The Updated CHS: FAQs

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Watch this short video for an overview of updates made to the CHS:

CHS Verification

1. Can I verify against the CHS 2024 edition?

Yes, there is a transition period allowing organisations to gradually change to become verified against the updated CHS.
 CHS 2024 edition: verification timeline

  • 21 March 2024 – Public launch of CHS 2024 edition.
  • June 2024 – Updated CHS verification framework published.
  • July 2024 – Updated CHS verification guide published.
  • November 2024 – Updated Self-Assessment guide published.
  • April 2025 – Independent Verification and Certification audits switch to the updated CHS.

2. How does the CHS revision affect Self-Assessment?

While the structure of the updated CHS has changed, the core elements remain with a renewed emphasis on putting people at the centre of all we do. Conducting your verification against the current CHS provides an important learning and improvement tool. By the end of November 2024, the self-assessment survey and tools will have been transitioned to the CHS 2024 edition. Organisations currently in self-assessment or starting the process before then will continue using the current CHS until their next renewal.

3. How does the CHS revision affect Independently Verified and Certified organisations?

CHS Alliance has been working closely with HQAI to manage a smooth transition for the organisations they audit. To ensure enough time is given to all partners for adjusting to the updated standard, and to upgrade all HQAI processes, both initial and renewal audits undertaken before end of March 2025 will continue using the current CHS. After April 2025, HQAI will be auditing against the CHS 2024 edition. If you have any questions on your situation, please contact us or reach out directly to HQAI.

CHS Revision process

4. Why was the CHS revised?

The global context had changed significantly since the CHS was launched in 2014. The number of people in need of assistance and protection across the world was increasing year on year, exacerbated by protracted conflicts, the climate emergency and the COVID-19 pandemic. Addressing these challenges, while tackling unequal power dynamics and safeguarding concerns, are critical elements for organisations that exist to work with and support people facing situations of crisis and vulnerability. The revision was designed to ensure the CHS remains a relevant, accessible and practical framework to make aid more accountable to affected people.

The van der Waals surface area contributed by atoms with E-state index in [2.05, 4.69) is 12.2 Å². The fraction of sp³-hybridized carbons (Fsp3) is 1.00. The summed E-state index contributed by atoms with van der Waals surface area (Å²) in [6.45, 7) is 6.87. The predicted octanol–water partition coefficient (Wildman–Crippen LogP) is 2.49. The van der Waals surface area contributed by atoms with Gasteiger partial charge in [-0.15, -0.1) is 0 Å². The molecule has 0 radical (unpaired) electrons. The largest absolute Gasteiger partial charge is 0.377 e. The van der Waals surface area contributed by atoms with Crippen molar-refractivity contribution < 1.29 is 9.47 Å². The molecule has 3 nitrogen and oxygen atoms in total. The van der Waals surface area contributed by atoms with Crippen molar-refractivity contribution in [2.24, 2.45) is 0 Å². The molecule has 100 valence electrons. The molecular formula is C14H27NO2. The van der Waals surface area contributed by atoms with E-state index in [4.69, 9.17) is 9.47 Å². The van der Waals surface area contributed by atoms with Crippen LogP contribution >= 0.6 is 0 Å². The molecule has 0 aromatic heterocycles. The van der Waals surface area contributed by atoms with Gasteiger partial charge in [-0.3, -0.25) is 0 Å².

5. What was the revision process?

The revision process and timetable can be summarised as follows:

  • First round of consultations and feedback (May to December 2022)
  • Analysis of feedback and seven years of learning through application of the CHS
(January to May 2022)
  • Feedback on proposed updated draft (June to September 2023)
  • Finalisation of updated Standard (end of 2023)
  • Roll out (2024)

The revision process was governed by the CHS Management Group, consisting of the three CHS Copyright Holders (CHS Alliance, Groupe URD and Sphere) and accompanied by the CHS Steering Committee.

6. What were the aims of the revision?

The CHS revision was designed to meet the following six Revision Criteria and to ensure that the proposed changes answer one or more of these criteria:

  1. Reaffirm and reinforce the standard as a people-centred framework for quality and accountability.
  2. Address the most important issues that affect quality and accountability.
  3. Clarify concepts, simplify language, and make it more accessible for users and stakeholders.
  4. Reinforce the measurability of the Standard.
  5. Reinforce coherence and alignment with existing quality and technical standards and good accountability practices.
  6. Have the potential to increase adoption and use of the Standard by a wider number of stakeholders, particularly local and national actors.

7. How were people and communities involved in the revision process?

During the first and second rounds of consultation, community consultations took place in a number of countries, which were designed so that communities could express their views on how far the CHS Commitments are relevant to them or not and why. This feedback helped shape the strengthened standard.

8. How many people contributed to the CHS revision?

More than 4,000 contributors from across 90 countries engaging in the consultations during 2022 & 2023. This high the level of feedback and engagement reflects the strong position of the CHS globally, as well as the ongoing commitment and dedication to quality and accountability among individuals and organisations worldwide.

9. How are cross-cutting themes like diversity and inclusion, localisation, environment and climate change reflected in the CHS?

Several important cross-cutting themes that affect quality and accountability were identified in the stakeholder consultation process. These include imbalanced power dynamics, equity, diversity and inclusion, safeguarding, the humanitarian-development nexus, the environment and climate change, and emphasis on participation, community engagement and support for locally led efforts. These themes have been reinforced and included in the updated CHS, balancing their inclusion with the strong message from stakeholders to simplify the standard.